If the electrons in the cathode ray tube are accelerated by applying an external potential *U*, then we know that the electrons entering the magnetic field have a kinetic energy of

from which it follows that

The above expression can be substituted into Eq. __8.2__ which then yields:

and thus

(8.3)

The mass-to-charge ratio of the electron can thus be obtained by knowledge of the external magnetic field strength *B*, the applied acceleration voltage *U* and the radius of the circular flight path of the electron. Importantly, as this relationship applies to any charged particle, its mass-to-charge ration *m*/*Q* can be obtained from the parameters *B*, *U* and *r,* when forcing the particle onto a circular flight path—a concept used for detectors in mass spectrometers.

With the known elementary charge e (Eq. __8.1__), the mass of the electron has been determined to

(8.4)

**8.1.2 The Wave Properties of Light**

The corpuscular theory of light was put forward at the end of the sixteenth century by several philosophers and taken up by Isaac Newton (__1704__), explaining the optical phenomena known at the time. The Dutch mathematician and scientist Christiaan Huygens proposed in 1677 that light was a wave phenomenon (Huygens __1690__); however, that theory only gained wider acceptance when the observation of interference could not be explained by the corpuscular theory.

The phenomenon of interference was demonstrated by experiments attributed to Thomas Young (Young __1802__), where light from a coherent source passes two parallel slits and then observed behind the slits on a screen (Fig. __8.1__). With just one open slit, a projection of the slit geometry is produced on the screen by a smooth distribution of light, as would be expected for a stream of particles. However, when both slits are open, a fringe-like pattern appears on the screen. This varying intensity of light after it passed the slits is called interference and is a phenomenon that cannot be explained by light behaving as particles, but rather waves.

*Fig. 8.1*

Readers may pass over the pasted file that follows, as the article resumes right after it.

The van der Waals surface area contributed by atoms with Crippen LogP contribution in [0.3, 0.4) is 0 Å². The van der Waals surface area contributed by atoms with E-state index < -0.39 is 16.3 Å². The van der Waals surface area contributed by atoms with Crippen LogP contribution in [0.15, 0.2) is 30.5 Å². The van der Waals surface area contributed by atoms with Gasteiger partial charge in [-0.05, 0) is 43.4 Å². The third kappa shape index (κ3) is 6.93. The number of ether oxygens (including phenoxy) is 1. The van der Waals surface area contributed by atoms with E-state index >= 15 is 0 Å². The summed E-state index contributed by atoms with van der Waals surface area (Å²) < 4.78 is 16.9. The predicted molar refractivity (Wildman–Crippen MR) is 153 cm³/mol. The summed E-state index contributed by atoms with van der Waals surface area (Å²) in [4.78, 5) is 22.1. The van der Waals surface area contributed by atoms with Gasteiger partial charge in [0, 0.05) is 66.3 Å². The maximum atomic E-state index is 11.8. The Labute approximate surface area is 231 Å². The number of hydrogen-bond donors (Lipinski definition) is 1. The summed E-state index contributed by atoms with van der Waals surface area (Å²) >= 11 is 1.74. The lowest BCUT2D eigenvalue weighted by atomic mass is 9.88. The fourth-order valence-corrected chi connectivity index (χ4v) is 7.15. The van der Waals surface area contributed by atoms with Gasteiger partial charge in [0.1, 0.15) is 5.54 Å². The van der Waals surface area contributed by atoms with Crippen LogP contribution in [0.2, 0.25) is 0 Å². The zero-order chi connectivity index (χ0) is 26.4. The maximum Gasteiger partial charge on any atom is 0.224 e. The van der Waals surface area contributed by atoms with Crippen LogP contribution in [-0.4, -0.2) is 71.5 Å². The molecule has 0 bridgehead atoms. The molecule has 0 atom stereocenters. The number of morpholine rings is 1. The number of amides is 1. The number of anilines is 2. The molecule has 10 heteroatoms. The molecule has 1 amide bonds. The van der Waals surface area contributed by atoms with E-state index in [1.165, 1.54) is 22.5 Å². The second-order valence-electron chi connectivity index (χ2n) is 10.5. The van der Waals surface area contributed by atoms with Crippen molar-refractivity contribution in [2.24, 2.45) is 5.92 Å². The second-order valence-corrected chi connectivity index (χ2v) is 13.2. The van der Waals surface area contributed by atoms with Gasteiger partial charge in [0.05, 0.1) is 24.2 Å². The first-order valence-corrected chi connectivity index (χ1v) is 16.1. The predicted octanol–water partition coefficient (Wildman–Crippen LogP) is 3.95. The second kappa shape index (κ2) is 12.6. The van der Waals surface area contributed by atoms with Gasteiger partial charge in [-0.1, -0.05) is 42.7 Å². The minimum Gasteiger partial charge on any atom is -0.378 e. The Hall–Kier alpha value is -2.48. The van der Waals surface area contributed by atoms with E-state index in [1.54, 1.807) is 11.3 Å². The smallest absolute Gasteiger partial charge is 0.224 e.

Double-slit experiment to demonstrate interference

In 1871, James Clerk Maxwell formulated, based on ideas of Faraday and experiments by Hertz, the concept of light as an electromagnetic phenomenon, and light was then seen as a sole wave phenomenon.

Yet once again, these ideas were challenged by results obtained from black-body radiation. A black-body is a perfectly insulated enclosure that absorbs all incident electromagnetic radiation and only emits radiation through a hole made in its wall. The emitted radiation is independent of the chemical nature of the body and only depends on its temperature; it is hence called thermal radiation. The higher the temperature of the black-body, the more radiation it emits at every wavelength (see Fig. __8.2__). For example, at room temperature, it emits radiation that is mostly in the infrared and invisible region of the spectrum. At higher temperatures, the emission of infrared light increases; it can be felt as heat and the body glows visibly red. At even higher temperatures (e.g. stars like the sun with a temperature of 5780 K at the surface), the body appears bright yellow or blue-white and emits significant amounts of short wavelength radiation, including UV and even X-rays.

*Fig. 8.2*

Spectral flux density of the black-body

Rayleigh and Jeans proposed in 1900 that electrons at the surface of the black-body oscillate with a frequency ν, thus giving rise to electromagnetic radiation according to Maxwell’s theory of light for which the spectral flux density *E*(ν) can be calculated:

(8.5)

These expressions (known as the Rayleigh-Jeans law) describe the intensity of emitted radiation at a particular frequency ν or wavelength λ. This law predicts that the flux density increases with decreasing wavelength, and becomes infinite at very small wavelengths. As can be seen from Fig. __8.2__, this predication is at odds with the experimentally observed spectral emission of the black-body. Whereas there is agreement at longer wavelengths, the experimental data shows an emission maximum at shorter wavelengths.